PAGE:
Infectious Disease

Genetic-based screening may provide insight into rare forms of epilepsy

December 20, 2022

3 min read

Source/Disclosures

sources:

Healio Interviews

Disclosures:
Roberts reports being the chief medical officer at Neurocrine Biosciences Inc.

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Genetic-based screening tests among children with epilepsy may provide knowledge into the clinical characteristics of molecular diagnoses of rarer forms of the disorder, researchers found.

SCN8A-related epilepsy is caused by pathogenic variants in the SCN8A gene, which can lead to a variety of neurological conditions, including mild to severe seizures, developmental and cognitive impairment, autism spectrum disorder and movement disorders, according to the Children’s Hospital of Philadelphia.

Genetic-based screening tests among children with epilepsy may provide knowledge into the clinical characteristics of molecular diagnoses of rarer forms of the disorder. Source: Adobe Stock

Researchers from Neurocrine Biosciences Inc. conducted a study among children aged 7 years and younger in the United States and Canada who had at least one or more unprovoked seizures. They analyzed genetic testing results, as well as patient demographics, clinical history and treatment information.

Healio spoke with Neurocrine Chief Medical Officer Eiry W. Roberts, MD, to gain insight on the study.

Healio: What was the aim of the study for you and your colleagues?

Eiry W. Roberts

Roberts: We wanted to better understand the demographics, disease presentation, seizure history and treatment of pediatric patients with SCN8A-related epilepsies. Children living with rare pediatric epilepsies, such as SCN8A developmental and epileptic encephalopathy (SCN8A-DEE), are at a higher risk of sudden unexpected death in epilepsy or SUDEP. Unfortunately, there are currently no approved therapies for this form of pediatric epilepsy. Neurocrine is committed to advancing research and the development of potential new treatment options for children and adults with SCN8A-DEE.

Healio: What did you and your colleagues find?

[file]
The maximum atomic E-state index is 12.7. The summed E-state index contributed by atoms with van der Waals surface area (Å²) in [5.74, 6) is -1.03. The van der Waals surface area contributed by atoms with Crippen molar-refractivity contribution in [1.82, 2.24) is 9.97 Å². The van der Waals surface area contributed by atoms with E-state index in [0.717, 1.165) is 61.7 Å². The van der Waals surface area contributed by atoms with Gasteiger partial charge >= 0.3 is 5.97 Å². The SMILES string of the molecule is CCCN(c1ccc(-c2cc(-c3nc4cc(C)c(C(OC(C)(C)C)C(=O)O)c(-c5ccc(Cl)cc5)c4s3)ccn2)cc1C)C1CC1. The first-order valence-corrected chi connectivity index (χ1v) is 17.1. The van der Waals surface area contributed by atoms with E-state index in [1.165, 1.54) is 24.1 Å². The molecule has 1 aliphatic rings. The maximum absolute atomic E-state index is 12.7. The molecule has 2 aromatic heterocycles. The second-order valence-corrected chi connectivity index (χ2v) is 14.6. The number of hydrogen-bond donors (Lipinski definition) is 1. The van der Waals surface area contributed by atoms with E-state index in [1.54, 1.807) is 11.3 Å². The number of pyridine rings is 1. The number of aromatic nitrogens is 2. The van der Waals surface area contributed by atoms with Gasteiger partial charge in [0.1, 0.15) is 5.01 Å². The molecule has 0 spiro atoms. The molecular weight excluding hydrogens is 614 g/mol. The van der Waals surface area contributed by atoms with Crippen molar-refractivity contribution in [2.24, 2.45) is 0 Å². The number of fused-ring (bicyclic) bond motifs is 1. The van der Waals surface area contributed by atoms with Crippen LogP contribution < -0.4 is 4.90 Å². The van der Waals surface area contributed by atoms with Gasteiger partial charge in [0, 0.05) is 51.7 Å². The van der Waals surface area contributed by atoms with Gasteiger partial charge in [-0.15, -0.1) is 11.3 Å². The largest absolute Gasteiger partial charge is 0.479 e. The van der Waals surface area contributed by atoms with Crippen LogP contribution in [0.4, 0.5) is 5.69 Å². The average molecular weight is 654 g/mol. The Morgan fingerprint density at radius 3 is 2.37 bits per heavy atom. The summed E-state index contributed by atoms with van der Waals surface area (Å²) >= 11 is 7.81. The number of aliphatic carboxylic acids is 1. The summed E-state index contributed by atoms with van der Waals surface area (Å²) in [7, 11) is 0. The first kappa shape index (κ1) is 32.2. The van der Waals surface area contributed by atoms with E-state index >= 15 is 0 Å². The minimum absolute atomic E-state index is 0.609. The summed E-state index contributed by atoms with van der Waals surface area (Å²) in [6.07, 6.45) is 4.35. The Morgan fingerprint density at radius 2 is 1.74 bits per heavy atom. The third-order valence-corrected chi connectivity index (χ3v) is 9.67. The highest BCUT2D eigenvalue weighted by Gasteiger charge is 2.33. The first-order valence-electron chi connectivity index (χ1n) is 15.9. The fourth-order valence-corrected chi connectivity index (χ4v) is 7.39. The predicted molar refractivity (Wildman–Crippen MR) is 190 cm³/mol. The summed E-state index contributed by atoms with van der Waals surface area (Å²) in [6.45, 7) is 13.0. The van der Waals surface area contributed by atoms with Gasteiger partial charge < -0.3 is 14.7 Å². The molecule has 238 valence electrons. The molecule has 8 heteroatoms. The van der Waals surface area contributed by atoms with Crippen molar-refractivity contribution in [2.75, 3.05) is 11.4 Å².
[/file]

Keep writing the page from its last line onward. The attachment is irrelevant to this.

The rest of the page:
Roberts: Data analysis demonstrated that 36 of the 17,843 children participating in the study had an SCN8A variant that was classified as pathogenic (P) or likely pathogenic (LP). Of 24 unique P/LP SCN8A variants identified, 14 were classified as P, and 10 were LP. In patients with a P/LP SCN8A variant, mean (± SD) age at seizure onset was 1.4 (± 1.4) years and mean age at testing was 2.1 (± 2.4) years.

We were also able to collect information regarding the types of seizures and developmental delays experienced by these patients. The most common type of seizure — reported by 50% of patients — was generalized onset motor, followed by 30% reporting focal onset seizures and 13.9% generalized non-motor seizures. We also found that the most common developmental delay was language. In addition, over half (58.3%) of patients were reported to have experienced at least one convulsive seizure in the last month, and almost half (44.5%) of patients experienced at least one prolonged seizure, over 5 minutes, in the last 6 months.

We also observed upon screening that 77.8% of patients were reported to be taking one to three antiseizure medications (ASMs), and almost one-fifth (19.4%) had previously discontinued one to three ASMs.

Healio: What are the clinical implications of these findings?

Roberts: Genetic screening-based studies such as this one may inform clinical trial design and provide insights into the clinical characteristics of patients with specific molecular diagnoses. Further analysis will clarify the role that variants identified in two or more epilepsy-associated genes play in shaping these results.

Healio: What more needs to be done in the future?

Roberts: It is essential that we continue advancing research around rare pediatric epilepsies such as SCN8A-DEE and support the testing and diagnosis of patients burdened by unprovoked seizures.

We are committed to supporting this ongoing effort, which is why Neurocrine Biosciences is a sponsor of and participant in Invitae’s Behind the Seizure program in the United States and Canada, which provides free access to comprehensive testing for epilepsy-related genetic variations to any child under 8 years old who has had an unprovoked seizure.

References:

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